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Is there a way to have rails print out a number with commas in it?

For example, if I have a number 54000000.34, I can run <%= number.function %>, which would print out "54,000,000.34"

thanks!

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7 Answers 7

up vote 152 down vote accepted

You want the number_with_delimiter method. For example:

<%= number_with_delimiter(@number, :delimiter => ',') %>

Alternatively, you can use the number_with_precision method to ensure that the number is always displayed with two decimal places of precision:

<%= number_with_precision(@number, :precision => 2, :delimiter => ',') %>
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Can this be used in a helper i.e module? or is it just for views? is there a equivalent method for a moudle? thanks –  Mo. Jul 21 '10 at 16:21
3  
@Mo It's a view helper method. You should be able to use it from a module by including ActionView::Helpers::NumberHelper within the module. –  John Topley Jul 22 '10 at 7:55
2  
I believe by default the delimiter is a comma so you wouldn't need to pass in that option in this case. –  Deekor Oct 16 '13 at 7:38
1  
You should leave the delimiter off so that the current locale can decide what to use. This allows locales that use periods for delimiters to be displayed properly rather than putting what they would consider a decimal point between thousands. See coloradoblue answer below. –  Kyle Heironimus Dec 16 '13 at 14:13

For anyone not using rails:

number.to_s.reverse.gsub(/(\d{3})(?=\d)/, '\\1,').reverse
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Nice. And your answer seems to be minutely (only a fraction of a second over one million iterations) faster than the approach presented here: number.to_s.reverse.scan(/(?:\d*\.)?\d{1,3}-?/).join(',').reverse –  user664833 Dec 31 '12 at 22:21
    
can you explain what is going on here? number.to_s.reverse.gsub(/(\d{3})(?=\d)/, '\\1,').reverse –  Stephen Nguyen Feb 21 '13 at 23:37
4  
Sure, it reverses the string, then adds a comma after any sequence of 3 digits that is also followed by another digit, then reverses it back. –  pguardiario Feb 22 '13 at 0:04
1  
This is good, however it doesn't work for decimals. –  renosis Mar 8 '13 at 15:21
    
@renosis, sure it does. –  pguardiario Mar 10 '13 at 0:43

Yes, use the NumberHelper. The method you are looking for is number_with_delimiter.

 number_with_delimiter(98765432.98, :delimiter => ",", :separator => ".")
 # => 98,765,432.98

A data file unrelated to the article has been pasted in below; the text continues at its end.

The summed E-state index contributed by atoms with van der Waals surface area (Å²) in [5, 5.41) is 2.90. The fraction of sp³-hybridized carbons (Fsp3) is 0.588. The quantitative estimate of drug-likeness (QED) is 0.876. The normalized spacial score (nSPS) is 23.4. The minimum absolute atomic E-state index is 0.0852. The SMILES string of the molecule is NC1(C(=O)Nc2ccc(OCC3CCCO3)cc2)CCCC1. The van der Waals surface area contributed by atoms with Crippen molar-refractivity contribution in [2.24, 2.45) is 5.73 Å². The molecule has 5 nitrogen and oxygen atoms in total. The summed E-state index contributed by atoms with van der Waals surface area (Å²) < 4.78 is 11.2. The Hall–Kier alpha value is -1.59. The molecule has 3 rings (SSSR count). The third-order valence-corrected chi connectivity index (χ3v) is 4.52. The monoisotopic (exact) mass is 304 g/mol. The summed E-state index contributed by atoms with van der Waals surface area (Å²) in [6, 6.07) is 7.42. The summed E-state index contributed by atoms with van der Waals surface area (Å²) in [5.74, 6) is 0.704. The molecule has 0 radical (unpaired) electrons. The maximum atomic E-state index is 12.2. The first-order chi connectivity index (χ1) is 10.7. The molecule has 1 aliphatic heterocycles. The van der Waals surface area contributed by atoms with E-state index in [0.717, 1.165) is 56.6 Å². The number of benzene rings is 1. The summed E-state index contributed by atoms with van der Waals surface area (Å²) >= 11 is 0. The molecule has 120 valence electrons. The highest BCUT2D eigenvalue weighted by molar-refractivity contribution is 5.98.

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If you're doing it a lot but also FYI because it's not implied by the above, Rails has sensible defaults for the number_with_delimiter method.

#inside controller or view
number_with_delimiter(2444323.4)
#=> 2,444,323.30

#inside console
helper.number_with_delimiter(233423)
#=> 233,423

No need to supply the delimiter value if you're doing it the most typical way.

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This has the added benefit of using the current locale. This is really important in international apps since some locales use comma for decimal and period for thousands separator. –  Kyle Heironimus Dec 16 '13 at 14:11

A better way for those not using rails that handles decimals:

parts = number.to_s.split('.')
parts[0].gsub!(/(\d)(?=(\d\d\d)+(?!\d))/, "\\1,")
parts.join('.')

If you want a different delimiter, change the last ',' in the regex.

For bonus, this is how the regex is working:

  • gsub replaces everything that matches the regex with the second parameter passed to gsub. In this case that is \\1. \\1 becomes \1 when evaluated which matches the first capture group in the regex. In this regex that is (\d).
  • (\d)(?=(\d\d\d)+) is matching a digit followed by 1 or more groups of 3 digits. The first set of parens is our \1 capture group, the second would be \2. If we were just to leave it at that we would get: 123456.gsub!(/(\d)(?=(\d\d\d)+)/, "\\1,") #=> 1,2,3,456 This is because 1234 matches, 2345 matches and 3456 matches so we put a comma after the 1, the 2, and the 3.
  • By adding the (?!\d) we are matching anything that comes before that doesn't precede a digit so (\d)(?=(\d\d\d)+(?!\d)) means match a digit followed by 3 digits that is not followed by a digit. The reason why this works is that gsub will keep replacing things that match the string. If we were only going to replace the first match then for a number like 123456789 we would get 123456,789. Since 123456,789 still matches our regex we get 123,456,789.

Here is where I got the code: https://github.com/rails/rails/blob/master/activesupport/lib/active_support/number_helper.rb#L298-L300

And here is where I learned about what is going on in that regex: http://www.tutorialspoint.com/ruby/ruby_regular_expressions.htm

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for javascript folks

function numberWithDelimiter(value) {
    return (value+"").split("").reverse().join("").replace(/(\d{3})(?=\d)/g, '$1,').split("").reverse().join("")
}

:)

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You can use methods from ActiveSupport

For example:

ActiveSupport::NumberHelper::number_to_currency(10000.1234,{precision: 2,unit: ''})

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